Geoff Chappell - Software Analyst
Many CL options can be grouped meaningfully according to the first letter (or letters) after the switch character. Indeed, the example is set by CL itself in the output produced for the /help option. The options shown under the heading Optimisation all begin with /O. Those for Code Generation mostly begin with /G, along with some specialisations for exception handling (/EH) and run-time checking (/RTC). Those shown under the heading Output Files all start as /F and most shown under the heading Language start as /Z.
CL supports a shorthand in which options in the same “group” can be given in one command-line token. Again, the /help text provides examples. The explanatory text for /Ox suggests in brackets an equivalence with /Ogityb2 /Gs. The option /GX is said to be the “same as /EHsc” and /RTC1 is equated in brackets with /RTCsu. In each case, the second option is a shorthand. For instance, /Ogityb2 is understood as expanding to /Og /Oi /Ot /Oy /Ob2. The understanding is apparently so plain and obvious that the product documentation does not trouble to describe it formally.
Any option that begins with, but is not solely, one of the case-sensitive sequences /clr:, /com+:, /EE, /EH, /G, /O, /RTC, /Zc: or /Z is interpreted as a combined option. The characters that follow are then interpreted as a series of elements, each of which may be followed by one optional comma. The combined option then expands to a series of options, one for each of the elements, each formed by appending the element to the same initial sequence.
Each element may be
A string argument means all the remaining characters of the combined option, including none. An element that is permitted a string argument is necessarily the last in the combined option. A numerical argument means as many decimal digits as follow without interruption, including none.
Note that the last two categories in the list are actually one. Any single character (including the comma, by the way) is acceptable as an element for the expansion. It’s just that some single characters are supported explicitly and some only by default.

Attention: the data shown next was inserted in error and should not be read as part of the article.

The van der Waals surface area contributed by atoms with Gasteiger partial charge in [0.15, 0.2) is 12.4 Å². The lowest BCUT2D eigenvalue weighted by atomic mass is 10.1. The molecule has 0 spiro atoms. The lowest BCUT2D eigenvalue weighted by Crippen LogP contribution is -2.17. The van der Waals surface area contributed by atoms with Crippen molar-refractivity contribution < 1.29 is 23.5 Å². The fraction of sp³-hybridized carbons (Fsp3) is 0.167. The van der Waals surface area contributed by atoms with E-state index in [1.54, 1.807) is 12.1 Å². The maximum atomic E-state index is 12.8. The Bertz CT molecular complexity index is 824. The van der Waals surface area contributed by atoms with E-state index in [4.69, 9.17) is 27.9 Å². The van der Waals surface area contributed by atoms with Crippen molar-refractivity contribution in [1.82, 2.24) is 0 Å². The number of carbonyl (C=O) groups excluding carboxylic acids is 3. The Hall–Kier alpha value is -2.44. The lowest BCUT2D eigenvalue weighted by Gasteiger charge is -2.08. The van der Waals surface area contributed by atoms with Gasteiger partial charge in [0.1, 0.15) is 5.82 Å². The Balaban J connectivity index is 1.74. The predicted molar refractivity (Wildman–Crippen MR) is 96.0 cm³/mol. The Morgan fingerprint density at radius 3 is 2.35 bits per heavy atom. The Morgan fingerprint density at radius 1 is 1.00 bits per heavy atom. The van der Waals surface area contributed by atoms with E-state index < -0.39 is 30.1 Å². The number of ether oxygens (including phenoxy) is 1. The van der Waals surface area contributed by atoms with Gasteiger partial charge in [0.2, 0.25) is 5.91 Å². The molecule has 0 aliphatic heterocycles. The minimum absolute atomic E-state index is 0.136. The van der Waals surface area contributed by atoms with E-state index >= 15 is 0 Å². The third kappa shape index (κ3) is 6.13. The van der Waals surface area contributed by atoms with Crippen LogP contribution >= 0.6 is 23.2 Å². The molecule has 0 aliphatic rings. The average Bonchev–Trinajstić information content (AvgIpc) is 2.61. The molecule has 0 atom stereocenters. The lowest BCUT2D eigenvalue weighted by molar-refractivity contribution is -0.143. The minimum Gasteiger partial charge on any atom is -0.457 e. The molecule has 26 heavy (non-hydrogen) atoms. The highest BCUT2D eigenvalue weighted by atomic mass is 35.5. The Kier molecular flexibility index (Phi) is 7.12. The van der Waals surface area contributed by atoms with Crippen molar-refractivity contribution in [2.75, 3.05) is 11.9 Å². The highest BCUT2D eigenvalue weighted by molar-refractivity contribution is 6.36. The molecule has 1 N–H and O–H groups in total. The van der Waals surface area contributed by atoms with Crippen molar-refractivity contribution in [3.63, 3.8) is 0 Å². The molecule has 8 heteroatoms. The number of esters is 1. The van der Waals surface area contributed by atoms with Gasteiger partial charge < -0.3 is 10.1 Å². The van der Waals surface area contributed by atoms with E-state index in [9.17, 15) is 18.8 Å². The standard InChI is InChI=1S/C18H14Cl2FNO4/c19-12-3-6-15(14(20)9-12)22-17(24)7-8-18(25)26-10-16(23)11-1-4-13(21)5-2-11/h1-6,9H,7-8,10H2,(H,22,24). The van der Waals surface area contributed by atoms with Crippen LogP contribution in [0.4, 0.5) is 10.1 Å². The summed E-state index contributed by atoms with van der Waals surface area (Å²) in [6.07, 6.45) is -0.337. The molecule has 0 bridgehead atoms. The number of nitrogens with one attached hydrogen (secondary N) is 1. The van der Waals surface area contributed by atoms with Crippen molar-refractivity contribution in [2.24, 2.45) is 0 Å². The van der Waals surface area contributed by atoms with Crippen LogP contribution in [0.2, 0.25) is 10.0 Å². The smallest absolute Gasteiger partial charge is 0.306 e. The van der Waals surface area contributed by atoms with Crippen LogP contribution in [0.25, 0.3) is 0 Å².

The supported keywords and characters depend on the initial sequence:
|/clr:||keyword: assembly, noAssembly|
|/com+:||keyword: assembly, noAssembly|
|/EE||character and optional hyphen: a, g, m|
|character with no argument: b, n|
|/EH||character and optional hyphen: a, c, s|
|/G||character and optional string: E, h, s|
|character and optional number: p, t|
|character and optional hyphen: F, i, L, m, R, X, x|
|character with no argument: 3, 4, 5, 6, A, B, D, d, e, f, M, r, y, Z, z|
|/O||character and optional number: b, V|
|character and optional hyphen: a, g, i, p, w, y|
|character with no argument: 1, 2, d, s, t, x|
|/RTC||character with no argument: 1, c, s, u|
|/Z||keyword: tmp, vc6|
|character and optional string: B, X|
|character and optional number: m, p|
|character and optional hyphen: M|
|character with no argument: 7, a, d, e, g, I, i, l, n, s|
|/Zc:||keyword: forScope, wchar_t|
Whether any of the options produced by expanding a combined option are syntactically valid as individual options is irrelevant to the syntax of expansion.
Where an extracted option turns out to be invalid, a plausible reason for its being supported in the combined syntax is that the option was valid once upon a time (or is still valid in some other of Microsoft’s C/C++ products) and may still appear in command lines, most likely if generated from old makefiles. Especially if the now-invalid option permitted an argument, removing the option from the combined syntax would mean that its presence in a combined option might cause subsequent options to be extracted incorrectly.
Support for the comma as a separator has occasional benefits for clarity, especially when using keywords. For instance, /Zc:forScopewchar_t does expand to the separate options /Zc:forScope and /Zc:wchar_t, but /Zc:forScope,wchar_t has an advantage in readability. The separator is even necessary if a single-character element that is a digit must follow an element that is permitted a numerical argument. For instance, /Z7 and /Zp1 can be combined as /Z7p1 without needing a separating comma, but if reordered, the combination must be /Zp1,7.